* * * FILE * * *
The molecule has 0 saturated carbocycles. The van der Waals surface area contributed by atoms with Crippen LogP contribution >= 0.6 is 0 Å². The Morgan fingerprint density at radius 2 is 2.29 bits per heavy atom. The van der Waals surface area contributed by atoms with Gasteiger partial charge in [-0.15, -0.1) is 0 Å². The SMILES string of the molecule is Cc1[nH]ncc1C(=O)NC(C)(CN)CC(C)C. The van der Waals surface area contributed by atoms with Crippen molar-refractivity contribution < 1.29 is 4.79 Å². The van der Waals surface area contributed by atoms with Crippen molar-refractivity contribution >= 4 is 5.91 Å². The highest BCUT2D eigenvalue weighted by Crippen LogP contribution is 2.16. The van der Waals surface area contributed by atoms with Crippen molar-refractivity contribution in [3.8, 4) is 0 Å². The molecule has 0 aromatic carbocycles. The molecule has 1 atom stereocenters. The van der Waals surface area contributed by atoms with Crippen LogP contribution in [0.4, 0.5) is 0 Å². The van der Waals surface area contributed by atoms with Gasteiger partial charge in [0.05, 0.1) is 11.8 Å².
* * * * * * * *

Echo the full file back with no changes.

The molecule has 0 saturated carbocycles. The van der Waals surface area contributed by atoms with Crippen LogP contribution >= 0.6 is 0 Å². The Morgan fingerprint density at radius 2 is 2.29 bits per heavy atom. The van der Waals surface area contributed by atoms with Gasteiger partial charge in [-0.15, -0.1) is 0 Å². The SMILES string of the molecule is Cc1[nH]ncc1C(=O)NC(C)(CN)CC(C)C. The van der Waals surface area contributed by atoms with Crippen molar-refractivity contribution < 1.29 is 4.79 Å². The van der Waals surface area contributed by atoms with Crippen molar-refractivity contribution >= 4 is 5.91 Å². The highest BCUT2D eigenvalue weighted by Crippen LogP contribution is 2.16. The van der Waals surface area contributed by atoms with Crippen molar-refractivity contribution in [3.8, 4) is 0 Å². The molecule has 0 aromatic carbocycles. The molecule has 1 atom stereocenters. The van der Waals surface area contributed by atoms with Crippen LogP contribution in [0.4, 0.5) is 0 Å². The van der Waals surface area contributed by atoms with Gasteiger partial charge in [0.05, 0.1) is 11.8 Å².